MK Ultra (2022)

Rating: C

Dir: Joseph Sorrentino
Star: Anson Mount, Jason Patric, Alon Aboutboul, Jen Richards

Beginning in 1953, the CIA carried out a series of covert experiments, aimed at determining the feasibility of putting what can loosely be called “mind control” into practical application, such as for facilitating interrogations. The techniques used involved sensory deprivation, various forms of abuse and, in particular, dosing subjects with psychoactive drugs, in particular LSD. Not all the participants were willing, or even aware of their involvement, which led to unfortunate results. The most well-known is likely Frank Olson, an army biochemist, who jumped from a 13th-floor window to his death, a week after having been given LSD without his consent. In 1973, the CIA director ordered all documentation regarding MK Ultra destroyed, and the program was ended. [/conspiratorial whisper Or was it?]

This film, however, takes place over the peak of the operation, in the sixties. Ford Strauss (Mount), a researcher into the use of drugs like LSD to treat mental illness, has his funding yanked. He is then approached by shadowy CIA agent Galvin Morgan (Patric), who makes Strauss an offer he can’t refuse: continue his work under the agency’s budget and oversight. However, there will be a few… changes to the protocols, with Strauss being provided with the dregs of society – junkies, whores and the feeble – to act as subjects. Ford, blinkered by a desire to keep going with his research, doesn’t stop to ask questions. Anyway, the concept of “informed consent” was something seen as bordering on Commie propaganda at the time.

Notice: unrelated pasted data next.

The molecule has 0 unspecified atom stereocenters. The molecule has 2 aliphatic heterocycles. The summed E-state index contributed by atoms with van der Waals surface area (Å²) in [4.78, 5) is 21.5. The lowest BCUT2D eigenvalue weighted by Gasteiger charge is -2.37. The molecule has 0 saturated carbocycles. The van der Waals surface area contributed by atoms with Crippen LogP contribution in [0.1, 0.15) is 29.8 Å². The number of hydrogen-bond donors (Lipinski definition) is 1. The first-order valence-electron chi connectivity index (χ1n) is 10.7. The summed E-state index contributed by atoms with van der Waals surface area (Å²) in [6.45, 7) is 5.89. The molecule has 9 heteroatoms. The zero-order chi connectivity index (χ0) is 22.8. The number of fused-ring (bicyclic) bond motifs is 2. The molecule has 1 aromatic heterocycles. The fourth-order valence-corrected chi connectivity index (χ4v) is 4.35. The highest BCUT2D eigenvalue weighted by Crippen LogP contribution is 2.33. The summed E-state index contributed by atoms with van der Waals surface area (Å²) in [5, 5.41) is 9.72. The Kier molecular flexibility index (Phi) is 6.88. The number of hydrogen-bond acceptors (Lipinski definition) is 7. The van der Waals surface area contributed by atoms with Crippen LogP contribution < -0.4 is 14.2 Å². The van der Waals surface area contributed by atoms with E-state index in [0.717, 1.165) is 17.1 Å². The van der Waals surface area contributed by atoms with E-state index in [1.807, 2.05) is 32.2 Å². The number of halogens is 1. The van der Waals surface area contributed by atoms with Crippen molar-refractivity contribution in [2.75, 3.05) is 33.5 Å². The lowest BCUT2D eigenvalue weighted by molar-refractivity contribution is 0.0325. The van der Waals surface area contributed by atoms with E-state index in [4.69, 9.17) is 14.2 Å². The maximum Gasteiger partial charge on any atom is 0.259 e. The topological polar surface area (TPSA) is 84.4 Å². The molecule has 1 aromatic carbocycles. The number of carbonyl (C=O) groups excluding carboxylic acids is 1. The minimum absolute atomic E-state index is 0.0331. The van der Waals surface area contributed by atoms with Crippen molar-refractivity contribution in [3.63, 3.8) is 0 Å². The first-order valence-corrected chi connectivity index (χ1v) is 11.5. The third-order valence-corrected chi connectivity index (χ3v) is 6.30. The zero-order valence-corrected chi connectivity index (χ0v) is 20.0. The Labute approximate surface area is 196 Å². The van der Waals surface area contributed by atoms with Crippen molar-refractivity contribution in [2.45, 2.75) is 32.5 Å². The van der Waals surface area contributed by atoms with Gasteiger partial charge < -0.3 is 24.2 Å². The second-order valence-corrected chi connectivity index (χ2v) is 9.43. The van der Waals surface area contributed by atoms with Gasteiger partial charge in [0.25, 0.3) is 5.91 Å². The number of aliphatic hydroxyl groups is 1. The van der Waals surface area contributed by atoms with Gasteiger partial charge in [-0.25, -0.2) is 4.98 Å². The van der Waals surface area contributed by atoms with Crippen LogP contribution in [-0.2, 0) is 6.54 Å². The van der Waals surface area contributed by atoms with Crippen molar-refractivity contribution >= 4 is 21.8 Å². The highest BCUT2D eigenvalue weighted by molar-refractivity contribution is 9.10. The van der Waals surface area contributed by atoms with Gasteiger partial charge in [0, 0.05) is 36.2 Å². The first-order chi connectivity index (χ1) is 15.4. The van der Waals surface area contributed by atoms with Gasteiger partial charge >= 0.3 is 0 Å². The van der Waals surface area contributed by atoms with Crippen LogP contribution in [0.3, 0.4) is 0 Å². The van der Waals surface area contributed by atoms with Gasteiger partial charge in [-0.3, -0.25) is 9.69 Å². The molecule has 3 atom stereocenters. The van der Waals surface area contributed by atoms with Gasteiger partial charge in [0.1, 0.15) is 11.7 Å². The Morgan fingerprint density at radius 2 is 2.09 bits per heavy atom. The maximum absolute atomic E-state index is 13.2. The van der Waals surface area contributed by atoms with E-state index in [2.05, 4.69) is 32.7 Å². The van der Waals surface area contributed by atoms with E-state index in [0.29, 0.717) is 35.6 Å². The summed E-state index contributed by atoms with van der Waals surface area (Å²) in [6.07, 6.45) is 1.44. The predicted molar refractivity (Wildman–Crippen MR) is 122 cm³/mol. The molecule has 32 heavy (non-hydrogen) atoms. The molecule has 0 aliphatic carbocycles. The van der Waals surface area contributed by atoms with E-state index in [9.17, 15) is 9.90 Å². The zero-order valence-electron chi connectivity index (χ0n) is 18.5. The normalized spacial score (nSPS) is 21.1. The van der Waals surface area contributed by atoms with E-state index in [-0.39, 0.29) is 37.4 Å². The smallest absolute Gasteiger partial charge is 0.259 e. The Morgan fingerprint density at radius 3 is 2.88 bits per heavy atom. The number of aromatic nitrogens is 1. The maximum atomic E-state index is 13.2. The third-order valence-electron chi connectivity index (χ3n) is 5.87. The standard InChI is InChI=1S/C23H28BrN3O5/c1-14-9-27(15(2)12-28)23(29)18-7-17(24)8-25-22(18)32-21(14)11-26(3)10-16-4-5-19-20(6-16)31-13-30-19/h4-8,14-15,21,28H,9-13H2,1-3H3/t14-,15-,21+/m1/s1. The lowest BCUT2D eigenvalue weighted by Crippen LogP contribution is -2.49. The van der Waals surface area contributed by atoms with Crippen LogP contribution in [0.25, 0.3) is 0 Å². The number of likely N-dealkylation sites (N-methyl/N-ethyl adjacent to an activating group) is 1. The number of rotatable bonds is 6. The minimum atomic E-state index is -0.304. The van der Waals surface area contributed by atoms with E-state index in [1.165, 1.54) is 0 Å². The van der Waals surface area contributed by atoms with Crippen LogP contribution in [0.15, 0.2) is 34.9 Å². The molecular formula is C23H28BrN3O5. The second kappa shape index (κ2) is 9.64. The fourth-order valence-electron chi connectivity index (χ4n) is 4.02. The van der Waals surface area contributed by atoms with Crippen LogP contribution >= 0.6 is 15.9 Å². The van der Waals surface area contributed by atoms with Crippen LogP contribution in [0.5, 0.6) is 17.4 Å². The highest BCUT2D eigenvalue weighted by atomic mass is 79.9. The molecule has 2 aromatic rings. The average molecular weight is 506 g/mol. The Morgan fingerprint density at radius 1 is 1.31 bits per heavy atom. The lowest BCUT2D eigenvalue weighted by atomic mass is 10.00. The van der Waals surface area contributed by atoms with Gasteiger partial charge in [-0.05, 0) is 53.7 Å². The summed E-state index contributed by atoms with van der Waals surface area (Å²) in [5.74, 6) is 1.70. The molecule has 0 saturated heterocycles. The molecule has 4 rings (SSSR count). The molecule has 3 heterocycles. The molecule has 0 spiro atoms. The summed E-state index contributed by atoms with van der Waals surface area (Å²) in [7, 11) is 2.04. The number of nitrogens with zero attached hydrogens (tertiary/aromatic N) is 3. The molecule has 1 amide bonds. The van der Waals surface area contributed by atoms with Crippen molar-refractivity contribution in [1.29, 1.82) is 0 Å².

However, as things proceed, and he sees the appalling way in which the subjects are treated, Strauss eventually reaches a tipping point and comes to see his actions are a betrayal of his Hippocratic oath: in particular, “First, do no harm”. To drive home the fact this is based on real events, the dramatic elements are intercut with documentary footage, such as interviews with participants, or the famous 1965 experiment in which Spanish researcher Dr. Jose Delgado stopped a charging bull by activating a brain implant. [/conspiratorial whisper That was over 50 years ago. Think things haven’t progressed since?] Also of note, writer-director Sorrentino is, apparently, an ex-intelligence officer. I say “apparently”, as Google has little more to offer regarding him. Which I guess makes sense: spies tend not to have Facebook.

This is slightly too dry for my tastes, perhaps because the focus is on little more than a handful of people, over a period of what feels like only a few months; in reality, it involved thousands, and the project lasted for twenty years. It’s a grubby and quite depressing tale: while not inappropriate, given the subject matter, you may feel in need of a mental shower afterward. Mount and Patric are both good though, and that kept me watching when the (lack of) plot development threatened to undercut my attention. If you’re unfamiliar with the topic, this has the potential to be quite disturbing. Those already aware of the project probably won’t learn much, yet it may remind them of the human cost at the program’s dark heart.

The film was released on October 7 and is available on demand now.